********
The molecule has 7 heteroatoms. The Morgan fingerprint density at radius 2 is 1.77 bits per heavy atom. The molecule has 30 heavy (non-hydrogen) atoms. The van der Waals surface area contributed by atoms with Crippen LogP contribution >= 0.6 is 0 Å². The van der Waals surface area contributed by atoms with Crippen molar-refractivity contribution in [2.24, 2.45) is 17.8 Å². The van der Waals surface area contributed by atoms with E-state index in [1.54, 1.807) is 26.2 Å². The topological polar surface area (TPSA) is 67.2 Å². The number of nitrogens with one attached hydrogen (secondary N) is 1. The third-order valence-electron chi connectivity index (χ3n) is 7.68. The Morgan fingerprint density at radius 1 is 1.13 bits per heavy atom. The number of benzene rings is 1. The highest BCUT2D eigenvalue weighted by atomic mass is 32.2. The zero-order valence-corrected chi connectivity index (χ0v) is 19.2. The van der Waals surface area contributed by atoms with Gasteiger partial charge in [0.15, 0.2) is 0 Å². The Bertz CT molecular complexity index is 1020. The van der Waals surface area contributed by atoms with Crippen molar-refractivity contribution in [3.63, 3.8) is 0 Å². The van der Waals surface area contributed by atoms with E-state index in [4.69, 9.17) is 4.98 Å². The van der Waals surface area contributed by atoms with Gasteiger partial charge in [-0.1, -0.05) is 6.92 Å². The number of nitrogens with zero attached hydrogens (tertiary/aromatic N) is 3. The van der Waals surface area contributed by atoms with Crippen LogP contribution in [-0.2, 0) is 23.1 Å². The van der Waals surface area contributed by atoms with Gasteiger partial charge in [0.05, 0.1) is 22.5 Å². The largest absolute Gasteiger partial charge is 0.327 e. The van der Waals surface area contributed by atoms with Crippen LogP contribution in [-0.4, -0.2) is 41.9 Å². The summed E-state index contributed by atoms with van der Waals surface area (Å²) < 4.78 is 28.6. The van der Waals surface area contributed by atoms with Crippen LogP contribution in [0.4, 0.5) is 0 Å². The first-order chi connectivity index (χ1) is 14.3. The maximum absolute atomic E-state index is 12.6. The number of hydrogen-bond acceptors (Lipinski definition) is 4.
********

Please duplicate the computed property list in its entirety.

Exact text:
The molecule has 7 heteroatoms. The Morgan fingerprint density at radius 2 is 1.77 bits per heavy atom. The molecule has 30 heavy (non-hydrogen) atoms. The van der Waals surface area contributed by atoms with Crippen LogP contribution >= 0.6 is 0 Å². The van der Waals surface area contributed by atoms with Crippen molar-refractivity contribution in [2.24, 2.45) is 17.8 Å². The van der Waals surface area contributed by atoms with E-state index in [1.54, 1.807) is 26.2 Å². The topological polar surface area (TPSA) is 67.2 Å². The number of nitrogens with one attached hydrogen (secondary N) is 1. The third-order valence-electron chi connectivity index (χ3n) is 7.68. The Morgan fingerprint density at radius 1 is 1.13 bits per heavy atom. The number of benzene rings is 1. The highest BCUT2D eigenvalue weighted by atomic mass is 32.2. The zero-order valence-corrected chi connectivity index (χ0v) is 19.2. The van der Waals surface area contributed by atoms with Gasteiger partial charge in [0.15, 0.2) is 0 Å². The Bertz CT molecular complexity index is 1020. The van der Waals surface area contributed by atoms with Crippen molar-refractivity contribution in [3.63, 3.8) is 0 Å². The van der Waals surface area contributed by atoms with E-state index in [4.69, 9.17) is 4.98 Å². The van der Waals surface area contributed by atoms with Gasteiger partial charge in [-0.1, -0.05) is 6.92 Å². The number of nitrogens with zero attached hydrogens (tertiary/aromatic N) is 3. The van der Waals surface area contributed by atoms with Crippen LogP contribution in [-0.2, 0) is 23.1 Å². The van der Waals surface area contributed by atoms with Gasteiger partial charge in [0.05, 0.1) is 22.5 Å². The largest absolute Gasteiger partial charge is 0.327 e. The van der Waals surface area contributed by atoms with Crippen LogP contribution in [-0.4, -0.2) is 41.9 Å². The summed E-state index contributed by atoms with van der Waals surface area (Å²) < 4.78 is 28.6. The van der Waals surface area contributed by atoms with Crippen LogP contribution in [0.4, 0.5) is 0 Å². The first-order chi connectivity index (χ1) is 14.3. The maximum absolute atomic E-state index is 12.6. The number of hydrogen-bond acceptors (Lipinski definition) is 4.